After discovery was conducted, defendant Chipotle moved for summary judgment on the basis that it had no legal or contractual responsibility to maintain the parking lot where the accident occurred. Chipotle's motion for summary judgment was granted, dismissing it from the case with prejudice. This judgment was not appealed and is final.

         The remaining defendants moved for summary judgment on July 20, 2017, alleging that the expansion joint in question did not pose an unreasonable risk to pedestrians as a matter of law because the depth and measurements of the joint complied with relevant safety codes, as determined by defendants' expert, William Argus, AIA, an architect, following an inspection of the expansion joint. Defendants supported their motion for summary judgment with Ms. Taylor's deposition, the expert report of Mr. Argus, as well as photos of the parking lot and the expansion joint. Defendants further argued that the expansion joint was open and obvious, and thus did not pose an unreasonable risk of harm to pedestrians.

         Ms. Taylor opposed defendants' motion for summary judgment, supporting her contention that the expansion joint was unreasonably dangerous with the report of her expert witness, Ladd P. Ehlinger, AIA, also an architect.

         The matter was heard on November 28, 2017, after which the trial court took the matter under advisement. The trial court rendered a written judgment on December 13, 2017, granting summary judgment in favor of all remaining defendants and dismissing Ms. Taylor's suit with prejudice. The trial court did not issue reasons for judgment. This timely appeal followed.

         On appeal, Ms. Taylor argues that genuine issues of material fact remain outstanding regarding whether the expansion joint she tripped on was unreasonably dangerous, noting that her expert concluded that the depth of the expansion joint exceeded permissible values as found in relevant building and construction codes. She also notes the discrepancies in the measurements of the joint contained in the parties' experts' reports. She also argues that a material issue of fact remains as to whether the expansion joint was open and obvious, because the fact of the elevation differences was not apparent unless inspected at close range.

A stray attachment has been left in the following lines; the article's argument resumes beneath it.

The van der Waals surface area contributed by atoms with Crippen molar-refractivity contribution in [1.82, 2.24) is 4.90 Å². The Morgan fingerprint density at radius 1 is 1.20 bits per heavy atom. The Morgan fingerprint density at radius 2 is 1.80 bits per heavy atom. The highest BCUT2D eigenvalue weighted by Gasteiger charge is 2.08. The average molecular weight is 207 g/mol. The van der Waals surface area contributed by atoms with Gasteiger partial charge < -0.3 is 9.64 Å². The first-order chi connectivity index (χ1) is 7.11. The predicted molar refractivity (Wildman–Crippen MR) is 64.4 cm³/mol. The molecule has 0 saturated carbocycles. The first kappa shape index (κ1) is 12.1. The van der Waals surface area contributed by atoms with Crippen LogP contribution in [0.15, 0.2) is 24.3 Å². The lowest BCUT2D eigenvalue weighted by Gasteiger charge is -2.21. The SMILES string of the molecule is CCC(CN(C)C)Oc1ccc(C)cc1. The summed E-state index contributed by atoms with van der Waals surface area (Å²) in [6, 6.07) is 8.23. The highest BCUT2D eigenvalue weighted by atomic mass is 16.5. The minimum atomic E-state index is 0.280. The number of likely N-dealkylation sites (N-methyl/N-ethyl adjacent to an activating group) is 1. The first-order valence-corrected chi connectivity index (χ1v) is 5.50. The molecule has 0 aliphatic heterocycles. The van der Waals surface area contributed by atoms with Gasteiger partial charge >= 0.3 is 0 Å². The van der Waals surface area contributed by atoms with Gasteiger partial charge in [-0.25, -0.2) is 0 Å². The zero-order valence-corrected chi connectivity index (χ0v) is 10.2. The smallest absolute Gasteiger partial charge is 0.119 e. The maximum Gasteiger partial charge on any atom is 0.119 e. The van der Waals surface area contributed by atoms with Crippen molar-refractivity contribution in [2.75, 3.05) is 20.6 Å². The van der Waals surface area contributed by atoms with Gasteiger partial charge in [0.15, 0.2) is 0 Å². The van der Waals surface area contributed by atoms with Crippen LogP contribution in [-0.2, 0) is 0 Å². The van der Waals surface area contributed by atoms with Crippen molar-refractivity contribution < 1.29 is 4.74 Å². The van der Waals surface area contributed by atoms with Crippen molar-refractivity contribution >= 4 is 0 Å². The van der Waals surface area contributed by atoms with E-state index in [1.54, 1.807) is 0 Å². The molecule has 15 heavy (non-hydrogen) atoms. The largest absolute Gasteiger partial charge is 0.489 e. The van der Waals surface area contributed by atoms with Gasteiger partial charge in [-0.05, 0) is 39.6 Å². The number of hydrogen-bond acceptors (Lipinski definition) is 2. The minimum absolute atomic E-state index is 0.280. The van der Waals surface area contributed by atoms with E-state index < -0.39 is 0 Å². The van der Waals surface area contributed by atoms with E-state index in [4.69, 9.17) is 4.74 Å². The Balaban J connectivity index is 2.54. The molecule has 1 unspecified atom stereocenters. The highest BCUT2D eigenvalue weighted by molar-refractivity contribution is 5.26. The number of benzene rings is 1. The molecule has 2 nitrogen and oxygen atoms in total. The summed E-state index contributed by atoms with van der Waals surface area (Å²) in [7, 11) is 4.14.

ANALYSIS

         After an opportunity for adequate discovery, a motion for summary judgment shall be granted if the motion, memorandum, and supporting documents show that there is no genuine issue as to material fact and that the mover is entitled to judgment as a matter of law. La. C.C.P. art. 966(A)(3). A fact is material if it potentially insures or precludes recovery, affects a litigant's ultimate success, or determines the outcome of the legal dispute. A genuine issue of material fact is one as to which reasonable persons could disagree; if reasonable persons could reach only one ...


Buy This Entire Record For $7.95

Download the entire decision to receive the complete text, official citation,
docket number, dissents and concurrences, and footnotes for this case.

Learn more about what you receive with purchase of this case.